For the first five weeks of the year, Eli looked like Peyton. For the past three weeks, he's looked like
Really, could the day have been any more perfect? Four touchdown passes, tying him with
Now, you look at Franklin's stat line -- three tackles, one sack, one tackle for loss -- and you say, "Come now. There had to be 75 guys in the league with better defensive days.'' Franklin's game is classic proof that stats for defensive linemen are 90-percent meaningless. Franklin was a regular in the Colts' backfield, leading San Francisco's stout front that held Indy to 61 rushing yards on 21 carries, a 2.9-yard average. "That's a great defense,'' said
No player in this season -- perhaps in many a season -- has had seven minutes like Ginn had Sunday in the Meadowlands. With 10 minutes left in the third quarter, Ginn took a
The Texans, two weeks ago, held the Bengals to 46 second-half yards in Cincinnati; they gave the Bills just 83 yesterday in Buffalo. Bush has added speed and aggression to a defense that too long had been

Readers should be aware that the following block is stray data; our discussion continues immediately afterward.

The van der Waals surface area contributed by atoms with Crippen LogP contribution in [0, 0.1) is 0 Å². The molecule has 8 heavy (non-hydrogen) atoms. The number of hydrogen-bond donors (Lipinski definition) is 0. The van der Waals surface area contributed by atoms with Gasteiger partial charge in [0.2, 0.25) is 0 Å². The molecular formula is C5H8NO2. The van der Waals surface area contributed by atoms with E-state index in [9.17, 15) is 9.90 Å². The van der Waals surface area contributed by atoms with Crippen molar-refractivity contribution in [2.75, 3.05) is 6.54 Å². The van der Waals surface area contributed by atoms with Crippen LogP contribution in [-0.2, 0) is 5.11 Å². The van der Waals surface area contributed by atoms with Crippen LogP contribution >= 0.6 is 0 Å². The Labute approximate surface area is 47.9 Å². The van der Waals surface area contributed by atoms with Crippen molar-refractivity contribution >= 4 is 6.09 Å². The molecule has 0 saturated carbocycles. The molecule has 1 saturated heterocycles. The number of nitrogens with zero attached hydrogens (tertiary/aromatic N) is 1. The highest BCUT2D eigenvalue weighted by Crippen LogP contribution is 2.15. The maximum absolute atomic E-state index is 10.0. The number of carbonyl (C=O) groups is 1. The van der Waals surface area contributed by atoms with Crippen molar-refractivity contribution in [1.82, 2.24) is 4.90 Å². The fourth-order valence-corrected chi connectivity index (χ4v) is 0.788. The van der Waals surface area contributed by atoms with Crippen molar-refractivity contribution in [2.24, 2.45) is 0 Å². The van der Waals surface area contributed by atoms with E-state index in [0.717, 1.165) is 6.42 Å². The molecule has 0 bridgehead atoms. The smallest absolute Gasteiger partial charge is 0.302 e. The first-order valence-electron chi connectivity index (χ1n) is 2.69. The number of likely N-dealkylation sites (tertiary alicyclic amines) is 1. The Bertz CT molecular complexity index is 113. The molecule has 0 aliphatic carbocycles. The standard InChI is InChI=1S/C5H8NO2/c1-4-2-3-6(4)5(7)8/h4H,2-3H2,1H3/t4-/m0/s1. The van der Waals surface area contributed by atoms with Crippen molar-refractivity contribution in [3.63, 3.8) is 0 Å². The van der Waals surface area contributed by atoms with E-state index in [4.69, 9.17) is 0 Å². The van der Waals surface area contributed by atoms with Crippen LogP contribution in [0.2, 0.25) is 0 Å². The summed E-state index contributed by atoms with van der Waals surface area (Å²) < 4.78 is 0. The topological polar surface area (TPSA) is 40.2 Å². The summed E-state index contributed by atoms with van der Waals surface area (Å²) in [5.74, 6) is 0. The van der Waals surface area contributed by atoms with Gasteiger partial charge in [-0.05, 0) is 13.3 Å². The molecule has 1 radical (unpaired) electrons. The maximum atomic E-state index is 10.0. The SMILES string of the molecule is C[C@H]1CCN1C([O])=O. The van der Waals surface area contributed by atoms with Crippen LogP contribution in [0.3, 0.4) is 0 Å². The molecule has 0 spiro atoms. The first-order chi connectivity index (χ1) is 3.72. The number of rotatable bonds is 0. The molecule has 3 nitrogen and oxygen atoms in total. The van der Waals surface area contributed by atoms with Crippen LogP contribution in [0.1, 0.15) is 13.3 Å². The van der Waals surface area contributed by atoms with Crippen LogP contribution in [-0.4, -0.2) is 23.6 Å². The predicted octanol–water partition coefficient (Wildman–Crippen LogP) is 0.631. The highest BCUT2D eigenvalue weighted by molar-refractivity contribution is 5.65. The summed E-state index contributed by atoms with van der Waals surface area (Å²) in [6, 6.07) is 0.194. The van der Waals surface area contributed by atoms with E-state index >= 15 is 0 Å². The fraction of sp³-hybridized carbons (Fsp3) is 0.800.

At the Favre Bowl, a Packer fan with a green number 4 Packer jersey had "BENEDICT ARNOLD'' where the "FAVRE" nameplate is supposed to be.
I've made this point in the last couple of weeks, and it's more true now than it has been all season: The Cleveland Browns are no better off today than they were 10 years ago, when they were an expansion team, in the middle of their first season back after a four-year absence from the league.
Just look at the quarterback play. In 1999, the season's midpoint came on Oct. 31. This year, it came on Nov. 1. Comparing the numbers of
This is not a travel note per se, but more of an event note in a place I traveled to. Does that count? The Rock and Roll Hall of Fame held two concerts at Madison Square Garden Thursday and Friday, and I was lucky enough to be in the crowd on the second night, the most interesting night of music I've ever seen in person.